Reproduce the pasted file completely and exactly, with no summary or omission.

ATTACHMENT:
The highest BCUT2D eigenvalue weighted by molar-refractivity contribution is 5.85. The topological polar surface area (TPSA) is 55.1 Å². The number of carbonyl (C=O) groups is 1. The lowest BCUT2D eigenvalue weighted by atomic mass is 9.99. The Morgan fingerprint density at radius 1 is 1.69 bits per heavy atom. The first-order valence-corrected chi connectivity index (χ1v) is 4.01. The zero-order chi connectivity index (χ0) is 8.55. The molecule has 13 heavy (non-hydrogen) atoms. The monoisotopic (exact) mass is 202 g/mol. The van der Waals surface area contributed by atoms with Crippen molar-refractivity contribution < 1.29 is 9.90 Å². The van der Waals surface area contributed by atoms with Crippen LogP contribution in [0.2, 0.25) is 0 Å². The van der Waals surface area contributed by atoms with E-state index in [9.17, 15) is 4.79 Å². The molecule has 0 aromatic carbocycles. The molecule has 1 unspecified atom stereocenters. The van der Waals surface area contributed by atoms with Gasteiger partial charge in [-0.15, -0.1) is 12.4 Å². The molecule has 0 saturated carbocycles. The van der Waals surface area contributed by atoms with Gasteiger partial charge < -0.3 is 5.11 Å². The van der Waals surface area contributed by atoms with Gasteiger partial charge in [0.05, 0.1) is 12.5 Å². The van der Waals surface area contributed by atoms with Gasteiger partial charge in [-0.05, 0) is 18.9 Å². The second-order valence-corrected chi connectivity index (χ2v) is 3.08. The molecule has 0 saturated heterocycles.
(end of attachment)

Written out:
The highest BCUT2D eigenvalue weighted by molar-refractivity contribution is 5.85. The topological polar surface area (TPSA) is 55.1 Å². The number of carbonyl (C=O) groups is 1. The lowest BCUT2D eigenvalue weighted by atomic mass is 9.99. The Morgan fingerprint density at radius 1 is 1.69 bits per heavy atom. The first-order valence-corrected chi connectivity index (χ1v) is 4.01. The zero-order chi connectivity index (χ0) is 8.55. The molecule has 13 heavy (non-hydrogen) atoms. The monoisotopic (exact) mass is 202 g/mol. The van der Waals surface area contributed by atoms with Crippen molar-refractivity contribution < 1.29 is 9.90 Å². The van der Waals surface area contributed by atoms with Crippen LogP contribution in [0.2, 0.25) is 0 Å². The van der Waals surface area contributed by atoms with E-state index in [9.17, 15) is 4.79 Å². The molecule has 0 aromatic carbocycles. The molecule has 1 unspecified atom stereocenters. The van der Waals surface area contributed by atoms with Gasteiger partial charge in [-0.15, -0.1) is 12.4 Å². The molecule has 0 saturated carbocycles. The van der Waals surface area contributed by atoms with Gasteiger partial charge < -0.3 is 5.11 Å². The van der Waals surface area contributed by atoms with Gasteiger partial charge in [0.05, 0.1) is 12.5 Å². The van der Waals surface area contributed by atoms with Gasteiger partial charge in [-0.05, 0) is 18.9 Å². The second-order valence-corrected chi connectivity index (χ2v) is 3.08. The molecule has 0 saturated heterocycles.